I am a child of the late sixties and seventies. What this means is that I grew up at a very opportune time.
There was a social and cultural revolution going on in America and I was young enough not to have to worry about getting drafted but old enough to enjoy the tail end of hippie culture, rock ‘n roll music, the second golden age of movies and the takeover of America by a new generation.
Never mind that these people were merely the older brothers and sisters of my friends, or their aunts and uncles, most of whom I didn’t admire and none of whom I could see leading me anywhere I particularly wanted to go.
At the very worst they’d be mere placeholders, warming up the expensive seats until me and mine would make everything better, or at least a lot more fabulous, fun and fair.
So, how’d we do…………..????
This is why while I enjoy looking back on films, television and music from those days I also find it, well….a little depressing. Especially when I stay too long.
I love The Graduate, The Godfather and Cabaret and have watched them a zillion times but at this point it’s hard not to walk away disappointed that no movies these days, or for many decades since then, can measure up i.e. have quite the same impact on me.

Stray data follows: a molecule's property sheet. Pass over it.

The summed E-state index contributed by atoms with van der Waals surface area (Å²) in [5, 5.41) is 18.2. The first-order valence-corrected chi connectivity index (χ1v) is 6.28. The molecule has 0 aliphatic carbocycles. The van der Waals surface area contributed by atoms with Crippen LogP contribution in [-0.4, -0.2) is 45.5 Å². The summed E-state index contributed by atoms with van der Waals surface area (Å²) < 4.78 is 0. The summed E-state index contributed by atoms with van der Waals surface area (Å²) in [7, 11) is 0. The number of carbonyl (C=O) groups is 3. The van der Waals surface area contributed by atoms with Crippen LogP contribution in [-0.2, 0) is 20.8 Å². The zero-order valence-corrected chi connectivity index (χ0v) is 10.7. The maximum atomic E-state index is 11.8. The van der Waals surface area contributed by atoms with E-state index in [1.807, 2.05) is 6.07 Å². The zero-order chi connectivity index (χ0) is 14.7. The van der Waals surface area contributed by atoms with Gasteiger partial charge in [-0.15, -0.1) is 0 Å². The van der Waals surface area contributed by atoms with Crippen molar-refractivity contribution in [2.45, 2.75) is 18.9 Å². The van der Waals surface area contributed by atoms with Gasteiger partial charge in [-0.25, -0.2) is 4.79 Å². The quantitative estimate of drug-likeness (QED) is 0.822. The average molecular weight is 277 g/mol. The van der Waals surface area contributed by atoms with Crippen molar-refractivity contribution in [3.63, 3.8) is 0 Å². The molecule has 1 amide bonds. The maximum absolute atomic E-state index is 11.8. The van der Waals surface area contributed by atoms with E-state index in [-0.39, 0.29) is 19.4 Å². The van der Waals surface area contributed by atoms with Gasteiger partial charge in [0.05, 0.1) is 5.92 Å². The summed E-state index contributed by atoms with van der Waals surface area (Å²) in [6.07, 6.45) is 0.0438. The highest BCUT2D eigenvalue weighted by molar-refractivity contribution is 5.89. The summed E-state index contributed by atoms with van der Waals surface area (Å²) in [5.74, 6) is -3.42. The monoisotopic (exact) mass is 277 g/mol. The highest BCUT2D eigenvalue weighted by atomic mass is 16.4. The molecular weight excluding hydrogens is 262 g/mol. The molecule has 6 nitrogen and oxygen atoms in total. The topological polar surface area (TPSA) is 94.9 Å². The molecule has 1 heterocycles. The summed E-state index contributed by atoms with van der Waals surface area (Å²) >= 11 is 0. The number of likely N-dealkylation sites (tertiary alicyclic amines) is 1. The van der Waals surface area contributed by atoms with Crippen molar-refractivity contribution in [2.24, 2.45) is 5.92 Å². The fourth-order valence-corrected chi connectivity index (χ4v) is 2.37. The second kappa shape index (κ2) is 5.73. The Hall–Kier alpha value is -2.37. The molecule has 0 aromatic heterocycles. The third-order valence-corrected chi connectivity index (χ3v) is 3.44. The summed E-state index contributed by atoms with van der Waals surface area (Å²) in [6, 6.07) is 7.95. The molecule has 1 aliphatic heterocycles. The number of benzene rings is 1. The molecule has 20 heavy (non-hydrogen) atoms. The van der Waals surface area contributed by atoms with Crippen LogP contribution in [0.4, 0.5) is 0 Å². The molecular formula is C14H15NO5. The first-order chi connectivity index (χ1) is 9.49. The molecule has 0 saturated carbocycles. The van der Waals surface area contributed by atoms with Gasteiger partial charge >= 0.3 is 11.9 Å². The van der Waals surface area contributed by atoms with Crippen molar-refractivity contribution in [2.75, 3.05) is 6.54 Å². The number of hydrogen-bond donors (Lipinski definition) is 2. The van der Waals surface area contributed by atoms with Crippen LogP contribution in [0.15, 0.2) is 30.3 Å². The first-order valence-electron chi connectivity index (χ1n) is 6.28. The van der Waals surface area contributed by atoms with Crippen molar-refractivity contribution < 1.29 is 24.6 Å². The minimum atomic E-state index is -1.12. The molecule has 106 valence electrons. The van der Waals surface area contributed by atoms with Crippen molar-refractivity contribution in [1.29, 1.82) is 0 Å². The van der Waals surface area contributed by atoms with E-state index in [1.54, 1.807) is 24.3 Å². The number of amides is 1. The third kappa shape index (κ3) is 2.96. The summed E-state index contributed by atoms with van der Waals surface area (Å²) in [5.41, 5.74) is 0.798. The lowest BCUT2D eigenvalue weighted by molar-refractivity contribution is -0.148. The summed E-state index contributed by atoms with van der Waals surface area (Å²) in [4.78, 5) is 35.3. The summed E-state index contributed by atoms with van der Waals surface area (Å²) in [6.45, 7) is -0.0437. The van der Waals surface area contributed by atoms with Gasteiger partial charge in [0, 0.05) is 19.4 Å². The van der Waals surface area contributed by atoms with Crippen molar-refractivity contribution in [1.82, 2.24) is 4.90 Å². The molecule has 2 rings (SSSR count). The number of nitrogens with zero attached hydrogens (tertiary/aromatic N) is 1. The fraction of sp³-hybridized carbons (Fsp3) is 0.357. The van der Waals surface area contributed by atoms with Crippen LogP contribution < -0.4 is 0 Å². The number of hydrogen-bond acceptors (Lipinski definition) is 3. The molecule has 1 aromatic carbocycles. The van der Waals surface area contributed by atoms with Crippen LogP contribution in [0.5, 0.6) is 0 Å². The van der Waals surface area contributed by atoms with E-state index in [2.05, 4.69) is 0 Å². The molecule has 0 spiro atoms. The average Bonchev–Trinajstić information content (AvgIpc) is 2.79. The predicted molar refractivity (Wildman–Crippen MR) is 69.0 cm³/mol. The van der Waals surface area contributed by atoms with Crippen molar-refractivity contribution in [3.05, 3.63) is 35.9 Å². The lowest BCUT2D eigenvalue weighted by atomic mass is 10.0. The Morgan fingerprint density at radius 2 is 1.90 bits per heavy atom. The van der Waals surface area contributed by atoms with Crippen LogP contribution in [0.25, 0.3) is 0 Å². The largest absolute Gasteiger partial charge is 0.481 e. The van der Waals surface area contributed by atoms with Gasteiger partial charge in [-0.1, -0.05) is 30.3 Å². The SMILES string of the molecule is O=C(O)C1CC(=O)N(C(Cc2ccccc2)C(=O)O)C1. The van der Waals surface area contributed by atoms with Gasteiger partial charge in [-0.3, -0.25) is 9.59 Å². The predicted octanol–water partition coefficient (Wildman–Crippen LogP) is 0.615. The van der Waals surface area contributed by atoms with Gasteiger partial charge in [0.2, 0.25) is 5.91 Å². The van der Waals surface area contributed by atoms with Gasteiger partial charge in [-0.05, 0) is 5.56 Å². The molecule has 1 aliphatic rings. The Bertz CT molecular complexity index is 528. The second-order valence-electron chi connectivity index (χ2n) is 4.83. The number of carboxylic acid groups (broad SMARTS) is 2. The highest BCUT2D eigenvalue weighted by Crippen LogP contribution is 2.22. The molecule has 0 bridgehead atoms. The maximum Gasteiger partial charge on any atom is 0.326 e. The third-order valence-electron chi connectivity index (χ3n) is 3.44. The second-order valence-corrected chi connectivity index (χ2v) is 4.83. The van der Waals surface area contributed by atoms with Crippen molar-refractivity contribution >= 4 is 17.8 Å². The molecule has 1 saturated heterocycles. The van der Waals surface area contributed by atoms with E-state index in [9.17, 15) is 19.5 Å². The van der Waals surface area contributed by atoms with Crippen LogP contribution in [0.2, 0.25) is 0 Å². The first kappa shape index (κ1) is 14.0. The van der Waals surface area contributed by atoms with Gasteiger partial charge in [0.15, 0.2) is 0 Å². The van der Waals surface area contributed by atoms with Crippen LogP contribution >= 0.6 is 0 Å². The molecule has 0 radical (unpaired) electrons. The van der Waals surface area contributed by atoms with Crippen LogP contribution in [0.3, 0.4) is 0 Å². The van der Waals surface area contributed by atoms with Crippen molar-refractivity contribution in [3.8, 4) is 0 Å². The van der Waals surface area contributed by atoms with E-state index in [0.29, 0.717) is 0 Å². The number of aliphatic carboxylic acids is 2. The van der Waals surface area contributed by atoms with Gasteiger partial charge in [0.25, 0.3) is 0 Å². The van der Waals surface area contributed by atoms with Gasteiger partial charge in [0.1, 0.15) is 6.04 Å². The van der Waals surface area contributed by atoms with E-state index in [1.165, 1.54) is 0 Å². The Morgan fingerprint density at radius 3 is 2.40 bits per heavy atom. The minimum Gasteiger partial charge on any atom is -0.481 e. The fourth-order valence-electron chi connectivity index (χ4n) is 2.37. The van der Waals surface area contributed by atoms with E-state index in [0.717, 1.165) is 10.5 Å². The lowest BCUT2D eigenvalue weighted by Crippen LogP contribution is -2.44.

Same with the music of The Beatles, Carole King, Joni Mitchell and Motown.
Let’s not even start with Laugh-In, Carol Burnett or the early shows of Norman Lear.
And the first time I saw a then-unknown Bette Midler perform on The Tonight Show in 1971 on my teeny tiny black and white screen TV.
Yet I have no baggage for anything that was made, or takes place, prior to that time.
If it’s great, or fun or thoughtful or silly I can live there as long as I like and not have it mess with my psyche. It lingers in my mind safely and I can enjoy it as many times as I like and for as long as I like any time I need some cheering up or to even think about contemporary issues without touching too much of an experiential nerve.
I think this explains my fascination with two samplings of TV and film this week set in the late 1950s and early 1960s.
The first three episodes of the fifth and final season of Amazon’s The Marvelous Mrs. Maisel and the Turner Classic Movies Festival showing of the film version of Bye Bye Birdie, which began with a live on-site interview with its still very much alive triple-threat star, Ann-Margret.
Thanks TCM and Amy Sherman-Palladino & Co. for making these trying times fabulous and fun while softening the blow, via your use of full flashy color, that life has never been, nor ever will be, consistently fair.